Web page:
First Minister Alex Salmond was left disappointed last night as he failed to dominate the first major independence TV debate in the way many expected.
Better Together leader Alistair Darling did not heed calls for him to adopt a strategy of “boring for Britain”, as he went on the attack and landed a number of blows.
Both sides claimed victory last night and commentators were divided on the outcome of the debate.
But many on social media claimed a narrow victory for the former Labour chancellor.
One snap poll of around 500 people found 56% said Mr Darling won and 44% said Mr Salmond was victorious.
The finding was very similar to national polls on the numbers of No and Yes supporters in Scotland.
However, Mr Salmond’s failure to make a major breakthrough represented a blow to the Yes campaign, as it needs to overhaul the poll gap in the last six weeks before the referendum.
The debate got off to a bad start for the host broadcaster STV as scores of commentators in England complained online about its live stream crashing.
Mr Darling struggled at first as well, stumbling when asked to name the new powers that Holyrood would get after a No vote.
However, in cross-examination, Mr Darling focussed on the currency issue and had the first minister on the ropes as he failed to answer what his “plan B” would be if the rest of the UK rejected a sterling union.
Mr Salmond fought back, quoting Mr Darling’s own words saying that a currency union was “logical”, although the No campaign leader disputed the context of the comment.
The SNP leader’s questioning centred on the “project fear” scare tactics of the No campaign, highlighting claims that Scots would have to drive on the right-hand side of the road and be vulnerable to attacks from outer space.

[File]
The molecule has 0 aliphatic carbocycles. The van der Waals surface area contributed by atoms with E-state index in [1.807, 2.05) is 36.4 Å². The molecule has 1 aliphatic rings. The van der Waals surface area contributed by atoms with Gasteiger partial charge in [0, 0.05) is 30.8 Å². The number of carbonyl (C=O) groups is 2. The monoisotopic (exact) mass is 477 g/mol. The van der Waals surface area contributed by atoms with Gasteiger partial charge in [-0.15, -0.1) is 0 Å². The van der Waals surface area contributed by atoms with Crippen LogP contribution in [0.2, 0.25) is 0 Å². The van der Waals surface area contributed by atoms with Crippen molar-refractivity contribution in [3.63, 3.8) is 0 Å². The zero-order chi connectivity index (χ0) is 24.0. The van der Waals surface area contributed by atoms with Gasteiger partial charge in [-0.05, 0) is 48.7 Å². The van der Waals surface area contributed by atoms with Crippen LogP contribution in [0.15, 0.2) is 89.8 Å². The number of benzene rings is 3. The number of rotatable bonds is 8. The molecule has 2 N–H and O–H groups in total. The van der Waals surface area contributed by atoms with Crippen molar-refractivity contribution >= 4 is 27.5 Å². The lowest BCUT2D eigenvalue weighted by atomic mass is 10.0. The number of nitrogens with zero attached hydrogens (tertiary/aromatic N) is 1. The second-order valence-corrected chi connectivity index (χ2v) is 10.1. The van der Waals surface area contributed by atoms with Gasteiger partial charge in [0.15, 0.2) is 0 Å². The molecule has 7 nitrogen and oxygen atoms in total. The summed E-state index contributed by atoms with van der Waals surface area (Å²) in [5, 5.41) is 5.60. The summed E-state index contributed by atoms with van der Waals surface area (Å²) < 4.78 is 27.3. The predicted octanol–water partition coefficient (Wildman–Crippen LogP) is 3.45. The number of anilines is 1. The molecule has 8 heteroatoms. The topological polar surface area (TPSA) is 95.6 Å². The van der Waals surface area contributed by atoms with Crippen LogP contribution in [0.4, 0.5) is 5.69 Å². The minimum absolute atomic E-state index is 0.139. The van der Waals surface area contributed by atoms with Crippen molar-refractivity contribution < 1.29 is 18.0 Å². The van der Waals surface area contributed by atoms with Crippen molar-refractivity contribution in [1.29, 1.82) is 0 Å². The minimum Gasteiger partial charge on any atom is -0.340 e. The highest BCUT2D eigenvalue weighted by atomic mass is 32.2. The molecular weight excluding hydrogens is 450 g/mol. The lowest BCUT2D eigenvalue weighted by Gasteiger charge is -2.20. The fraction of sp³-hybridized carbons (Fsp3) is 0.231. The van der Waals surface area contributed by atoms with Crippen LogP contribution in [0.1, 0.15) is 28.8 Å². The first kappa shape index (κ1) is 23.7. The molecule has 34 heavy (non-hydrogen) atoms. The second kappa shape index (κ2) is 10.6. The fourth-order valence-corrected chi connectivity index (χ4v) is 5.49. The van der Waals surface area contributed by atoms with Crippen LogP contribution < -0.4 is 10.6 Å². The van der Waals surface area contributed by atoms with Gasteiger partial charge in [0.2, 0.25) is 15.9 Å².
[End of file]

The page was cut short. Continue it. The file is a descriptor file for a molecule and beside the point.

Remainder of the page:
Audience members laughed as Mr Darling denied using scare tactics.
Mr Salmond also scored points as Mr Darling evaded repeated questions on whether Scotland could become a successful independent country.
In his final words, the first minister said “no-one will ever govern Scotland better than the people who love and work in Scotland”.
“This is our opportunity, let’s take it,” he added.
After the debate, Yes Scotland Chief Executive Blair Jenkins said: “This was a clear win for the Yes campaign – a positive, optimistic and visionary case presented by the first minister against another dose of negativity and scaremongering from Mr Darling.
“What Mr Darling presented was the No campaign’s bankrupt vision for the future of Scotland.
“He not only failed to make a positive case for a No vote – he didn’t even try.”
Better Together Campaign Director Blair McDougall said: “Tonight’s debate will prove to be a huge, possibly decisive, moment in the referendum campaign.
“Alistair Darling asked the questions Scotland needed answers to. The first minister’s failure to offer basic answers was there for all to see. Even the audience was turning against him as time went on.
“Alistair gave a strong performance but what matters more is that we believe his case will prove more persuasive with the remaining undecided voters
On social media, Labour’s Douglas Alexander said: “Alex Salmond thought this debate would be his Bannockburn…it’s turning out to be his Waterloo.”
Pro-independence Green MSP Patrick Harvie said: “This isn’t about Salmond or Darling. It’s about the people’s vote.”